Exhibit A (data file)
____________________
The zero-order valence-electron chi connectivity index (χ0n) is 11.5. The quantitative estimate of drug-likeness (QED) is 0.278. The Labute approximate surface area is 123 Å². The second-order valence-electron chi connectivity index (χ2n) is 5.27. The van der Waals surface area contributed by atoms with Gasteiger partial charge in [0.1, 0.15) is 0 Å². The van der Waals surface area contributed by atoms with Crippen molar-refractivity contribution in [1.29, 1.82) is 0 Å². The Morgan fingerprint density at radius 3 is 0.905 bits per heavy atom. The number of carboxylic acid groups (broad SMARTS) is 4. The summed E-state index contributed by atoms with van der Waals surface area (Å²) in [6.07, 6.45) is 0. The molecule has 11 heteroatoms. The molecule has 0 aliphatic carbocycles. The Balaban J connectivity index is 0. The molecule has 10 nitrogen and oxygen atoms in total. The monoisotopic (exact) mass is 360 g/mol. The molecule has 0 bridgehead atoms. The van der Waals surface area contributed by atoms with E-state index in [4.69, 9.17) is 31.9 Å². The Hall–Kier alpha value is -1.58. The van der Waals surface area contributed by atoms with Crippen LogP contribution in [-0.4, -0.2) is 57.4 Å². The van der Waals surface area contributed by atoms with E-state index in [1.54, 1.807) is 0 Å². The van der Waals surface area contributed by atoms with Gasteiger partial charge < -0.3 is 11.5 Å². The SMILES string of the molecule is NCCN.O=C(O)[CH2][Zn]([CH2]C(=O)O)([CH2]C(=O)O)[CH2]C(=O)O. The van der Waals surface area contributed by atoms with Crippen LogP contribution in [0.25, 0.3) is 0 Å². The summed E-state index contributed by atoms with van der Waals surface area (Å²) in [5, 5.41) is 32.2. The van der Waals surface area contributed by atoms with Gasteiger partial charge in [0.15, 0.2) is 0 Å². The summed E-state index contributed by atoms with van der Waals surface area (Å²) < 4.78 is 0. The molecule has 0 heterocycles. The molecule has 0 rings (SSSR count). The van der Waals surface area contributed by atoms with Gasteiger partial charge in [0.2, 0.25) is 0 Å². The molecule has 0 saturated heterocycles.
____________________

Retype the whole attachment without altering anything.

The zero-order valence-electron chi connectivity index (χ0n) is 11.5. The quantitative estimate of drug-likeness (QED) is 0.278. The Labute approximate surface area is 123 Å². The second-order valence-electron chi connectivity index (χ2n) is 5.27. The van der Waals surface area contributed by atoms with Gasteiger partial charge in [0.1, 0.15) is 0 Å². The van der Waals surface area contributed by atoms with Crippen molar-refractivity contribution in [1.29, 1.82) is 0 Å². The Morgan fingerprint density at radius 3 is 0.905 bits per heavy atom. The number of carboxylic acid groups (broad SMARTS) is 4. The summed E-state index contributed by atoms with van der Waals surface area (Å²) in [6.07, 6.45) is 0. The molecule has 11 heteroatoms. The molecule has 0 aliphatic carbocycles. The Balaban J connectivity index is 0. The molecule has 10 nitrogen and oxygen atoms in total. The monoisotopic (exact) mass is 360 g/mol. The molecule has 0 bridgehead atoms. The van der Waals surface area contributed by atoms with E-state index in [4.69, 9.17) is 31.9 Å². The Hall–Kier alpha value is -1.58. The van der Waals surface area contributed by atoms with Crippen LogP contribution in [-0.4, -0.2) is 57.4 Å². The van der Waals surface area contributed by atoms with E-state index in [1.54, 1.807) is 0 Å². The van der Waals surface area contributed by atoms with Gasteiger partial charge < -0.3 is 11.5 Å². The SMILES string of the molecule is NCCN.O=C(O)[CH2][Zn]([CH2]C(=O)O)([CH2]C(=O)O)[CH2]C(=O)O. The van der Waals surface area contributed by atoms with Crippen LogP contribution in [0.25, 0.3) is 0 Å². The summed E-state index contributed by atoms with van der Waals surface area (Å²) in [5, 5.41) is 32.2. The van der Waals surface area contributed by atoms with Gasteiger partial charge in [0.15, 0.2) is 0 Å². The summed E-state index contributed by atoms with van der Waals surface area (Å²) < 4.78 is 0. The molecule has 0 heterocycles. The molecule has 0 rings (SSSR count). The van der Waals surface area contributed by atoms with Gasteiger partial charge in [0.2, 0.25) is 0 Å². The molecule has 0 saturated heterocycles.